I won't say much about Pubit! because they do things right: I create an epub file in Apple's Pages program (Calibre also works, and it's cross-platform). I upload the epub file. Barnes & Noble publishes it. It's so simple and intuitive that no one would praise it, were it not for the alternatives. (I did have one problem with Pubit!: their accounting system failed to recognize my social security number, so I had to spend a little time with customer service, but that went fine.)
Though epub is becoming the industry standard ebook format, you can't submit epub files to Smashwords or KDP. You submit .doc files to them, and their converters create formatted ebooks. Alas, their converters can do odd things. The problem, if I understand it correctly, is that .doc files can hide invisible code which makes the KDP and Smashwords converters misbehave in ugly ways, creating bizarre formatting like misplaced italics and misaligned type.
My suspicion is that if you created an ebook in Word and never worked on it in another program, it would convert fairly easily at both KDP and Smashwords. But if your file has gone through several other programs, you're probably in for headaches.
What's extra frustrating is that while the process is similar for KDP and Smashwords, they have different quirks. I recently added a book to Amazon via KDP that made me think I'd finally mastered the process, only to find that the almost-identical file failed at Smashwords.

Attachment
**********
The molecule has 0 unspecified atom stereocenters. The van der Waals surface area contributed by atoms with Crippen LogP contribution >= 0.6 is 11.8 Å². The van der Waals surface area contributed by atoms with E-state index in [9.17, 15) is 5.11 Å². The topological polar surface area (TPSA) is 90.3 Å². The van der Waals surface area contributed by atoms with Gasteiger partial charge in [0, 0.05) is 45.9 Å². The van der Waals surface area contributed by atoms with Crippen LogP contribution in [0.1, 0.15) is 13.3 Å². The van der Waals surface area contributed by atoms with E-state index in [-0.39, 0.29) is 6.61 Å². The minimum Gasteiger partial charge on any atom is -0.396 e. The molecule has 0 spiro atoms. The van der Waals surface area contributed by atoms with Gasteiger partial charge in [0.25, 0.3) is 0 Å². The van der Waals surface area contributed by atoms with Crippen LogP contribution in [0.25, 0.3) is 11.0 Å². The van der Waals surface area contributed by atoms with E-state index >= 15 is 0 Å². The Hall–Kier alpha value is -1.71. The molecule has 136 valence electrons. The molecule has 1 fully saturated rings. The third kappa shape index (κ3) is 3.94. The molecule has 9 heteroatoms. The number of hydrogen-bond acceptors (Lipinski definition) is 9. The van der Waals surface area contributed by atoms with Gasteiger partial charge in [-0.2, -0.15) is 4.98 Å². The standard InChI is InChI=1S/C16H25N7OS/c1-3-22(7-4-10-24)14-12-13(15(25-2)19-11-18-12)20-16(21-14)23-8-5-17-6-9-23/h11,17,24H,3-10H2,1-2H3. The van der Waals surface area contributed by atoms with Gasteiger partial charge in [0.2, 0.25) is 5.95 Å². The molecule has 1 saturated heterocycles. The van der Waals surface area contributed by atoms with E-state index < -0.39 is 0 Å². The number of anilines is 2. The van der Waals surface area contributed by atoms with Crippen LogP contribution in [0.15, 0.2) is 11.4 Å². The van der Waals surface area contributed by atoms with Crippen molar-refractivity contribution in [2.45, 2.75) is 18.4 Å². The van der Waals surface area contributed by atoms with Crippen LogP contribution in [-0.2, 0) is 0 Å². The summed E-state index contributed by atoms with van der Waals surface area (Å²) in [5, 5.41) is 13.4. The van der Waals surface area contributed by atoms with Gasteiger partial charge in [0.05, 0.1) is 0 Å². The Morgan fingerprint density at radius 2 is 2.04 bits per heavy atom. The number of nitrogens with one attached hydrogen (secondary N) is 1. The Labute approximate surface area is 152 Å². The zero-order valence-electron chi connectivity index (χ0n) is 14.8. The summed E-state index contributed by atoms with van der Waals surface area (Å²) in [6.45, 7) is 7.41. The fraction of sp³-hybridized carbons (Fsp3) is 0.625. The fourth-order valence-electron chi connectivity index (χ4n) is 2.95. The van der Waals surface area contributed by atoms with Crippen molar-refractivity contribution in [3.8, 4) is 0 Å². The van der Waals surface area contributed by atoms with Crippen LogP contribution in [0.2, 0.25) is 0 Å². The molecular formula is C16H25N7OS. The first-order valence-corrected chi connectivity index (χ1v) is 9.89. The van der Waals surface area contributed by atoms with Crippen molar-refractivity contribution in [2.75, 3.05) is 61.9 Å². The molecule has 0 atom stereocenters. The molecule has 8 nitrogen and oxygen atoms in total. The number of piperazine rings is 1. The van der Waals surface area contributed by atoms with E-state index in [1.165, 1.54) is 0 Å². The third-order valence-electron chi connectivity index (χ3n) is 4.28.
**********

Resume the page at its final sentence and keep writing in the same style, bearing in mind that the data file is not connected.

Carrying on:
While I'm still learning, I'm ready to share what I've found useful:
PART 1: RESEARCH
Read the introductory material for Smashwords and Kindle Direct Publishing. The documention at both sites needs more work, but you got to start somewhere.
If you use Word, read Preparing to Smash Words and Smashwords Nuclear Code.
If you use Apple's Pages, read Creating ePub files with Pages.
PART 2: PREPPING YOUR .DOC FILE FOR SMASHWORDS AND KDP
1. Only use one font, or no more than two if you insist on a different font for titles. Use 12-point type for the main text and 18-point for titles.
2. Delete all tabs.
3. Replace two hyphens with a dash.
4. If you use # to designate scene breaks, replace it with * or •.
5. Replace underlining with italics.
6. Use smart quotes.
PART 3: WHEN YOUR FIRST ATTEMPT FAILS
Smashwords recommends a "nuclear option" which involves saving your file as a text file, then reformatting it. If you're as fond of italics as most writers I know, this is a horrible option.
The Word macro at Smashwords Nuclear Code may help you, or you may find it creates quirks. (It did odd things to a file with "#" symbols in it.)
Saving a .doc file as an .rtf file, then opening it again and reformatting the headings may help.
But if there's a guaranteed solution, I haven't found it. I'm going to see if I can convince a friend to make a program to strip everything from a .doc file except for the most basic formatting: justification, italics, bold, and underline.
To be continued!